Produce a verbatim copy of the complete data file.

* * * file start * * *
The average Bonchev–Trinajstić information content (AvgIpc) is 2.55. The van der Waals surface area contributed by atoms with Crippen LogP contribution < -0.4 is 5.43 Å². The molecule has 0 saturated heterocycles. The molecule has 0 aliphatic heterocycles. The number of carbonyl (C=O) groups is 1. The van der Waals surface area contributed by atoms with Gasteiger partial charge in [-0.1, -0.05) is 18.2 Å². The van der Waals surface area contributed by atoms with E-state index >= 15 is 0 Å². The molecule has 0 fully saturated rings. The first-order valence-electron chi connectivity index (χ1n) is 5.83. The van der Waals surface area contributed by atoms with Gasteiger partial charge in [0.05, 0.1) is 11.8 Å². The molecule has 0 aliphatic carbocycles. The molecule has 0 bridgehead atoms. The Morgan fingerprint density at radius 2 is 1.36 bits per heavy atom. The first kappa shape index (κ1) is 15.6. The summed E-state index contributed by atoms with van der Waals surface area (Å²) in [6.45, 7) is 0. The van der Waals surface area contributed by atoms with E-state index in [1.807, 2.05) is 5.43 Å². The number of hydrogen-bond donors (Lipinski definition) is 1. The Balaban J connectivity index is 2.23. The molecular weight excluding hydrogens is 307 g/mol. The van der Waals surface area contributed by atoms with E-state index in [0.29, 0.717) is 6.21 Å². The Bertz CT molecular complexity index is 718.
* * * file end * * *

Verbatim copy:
The average Bonchev–Trinajstić information content (AvgIpc) is 2.55. The van der Waals surface area contributed by atoms with Crippen LogP contribution < -0.4 is 5.43 Å². The molecule has 0 saturated heterocycles. The molecule has 0 aliphatic heterocycles. The number of carbonyl (C=O) groups is 1. The van der Waals surface area contributed by atoms with Gasteiger partial charge in [-0.1, -0.05) is 18.2 Å². The van der Waals surface area contributed by atoms with E-state index >= 15 is 0 Å². The molecule has 0 fully saturated rings. The first-order valence-electron chi connectivity index (χ1n) is 5.83. The van der Waals surface area contributed by atoms with Gasteiger partial charge in [0.05, 0.1) is 11.8 Å². The molecule has 0 aliphatic carbocycles. The molecule has 0 bridgehead atoms. The Morgan fingerprint density at radius 2 is 1.36 bits per heavy atom. The first kappa shape index (κ1) is 15.6. The summed E-state index contributed by atoms with van der Waals surface area (Å²) in [6.45, 7) is 0. The van der Waals surface area contributed by atoms with E-state index in [1.807, 2.05) is 5.43 Å². The number of hydrogen-bond donors (Lipinski definition) is 1. The Balaban J connectivity index is 2.23. The molecular weight excluding hydrogens is 307 g/mol. The van der Waals surface area contributed by atoms with E-state index in [0.29, 0.717) is 6.21 Å². The Bertz CT molecular complexity index is 718.